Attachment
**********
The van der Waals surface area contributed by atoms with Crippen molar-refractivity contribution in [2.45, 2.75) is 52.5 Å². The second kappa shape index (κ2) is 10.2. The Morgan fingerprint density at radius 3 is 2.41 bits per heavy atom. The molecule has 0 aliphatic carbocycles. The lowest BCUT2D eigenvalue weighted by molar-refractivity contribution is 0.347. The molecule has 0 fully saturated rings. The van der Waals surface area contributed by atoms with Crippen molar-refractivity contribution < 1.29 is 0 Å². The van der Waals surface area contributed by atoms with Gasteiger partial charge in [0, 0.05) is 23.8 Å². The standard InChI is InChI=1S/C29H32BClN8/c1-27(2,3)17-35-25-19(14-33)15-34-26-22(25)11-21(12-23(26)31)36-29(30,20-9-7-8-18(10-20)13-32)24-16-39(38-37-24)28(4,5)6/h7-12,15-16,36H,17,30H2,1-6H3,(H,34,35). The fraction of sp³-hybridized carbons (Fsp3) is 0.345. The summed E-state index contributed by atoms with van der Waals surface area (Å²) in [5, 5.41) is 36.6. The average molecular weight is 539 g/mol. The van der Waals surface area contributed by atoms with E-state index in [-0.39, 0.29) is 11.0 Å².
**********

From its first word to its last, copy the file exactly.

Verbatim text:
The van der Waals surface area contributed by atoms with Crippen molar-refractivity contribution in [2.45, 2.75) is 52.5 Å². The second kappa shape index (κ2) is 10.2. The Morgan fingerprint density at radius 3 is 2.41 bits per heavy atom. The molecule has 0 aliphatic carbocycles. The lowest BCUT2D eigenvalue weighted by molar-refractivity contribution is 0.347. The molecule has 0 fully saturated rings. The van der Waals surface area contributed by atoms with Crippen molar-refractivity contribution < 1.29 is 0 Å². The van der Waals surface area contributed by atoms with Gasteiger partial charge in [0, 0.05) is 23.8 Å². The standard InChI is InChI=1S/C29H32BClN8/c1-27(2,3)17-35-25-19(14-33)15-34-26-22(25)11-21(12-23(26)31)36-29(30,20-9-7-8-18(10-20)13-32)24-16-39(38-37-24)28(4,5)6/h7-12,15-16,36H,17,30H2,1-6H3,(H,34,35). The fraction of sp³-hybridized carbons (Fsp3) is 0.345. The summed E-state index contributed by atoms with van der Waals surface area (Å²) in [5, 5.41) is 36.6. The average molecular weight is 539 g/mol. The van der Waals surface area contributed by atoms with E-state index in [-0.39, 0.29) is 11.0 Å².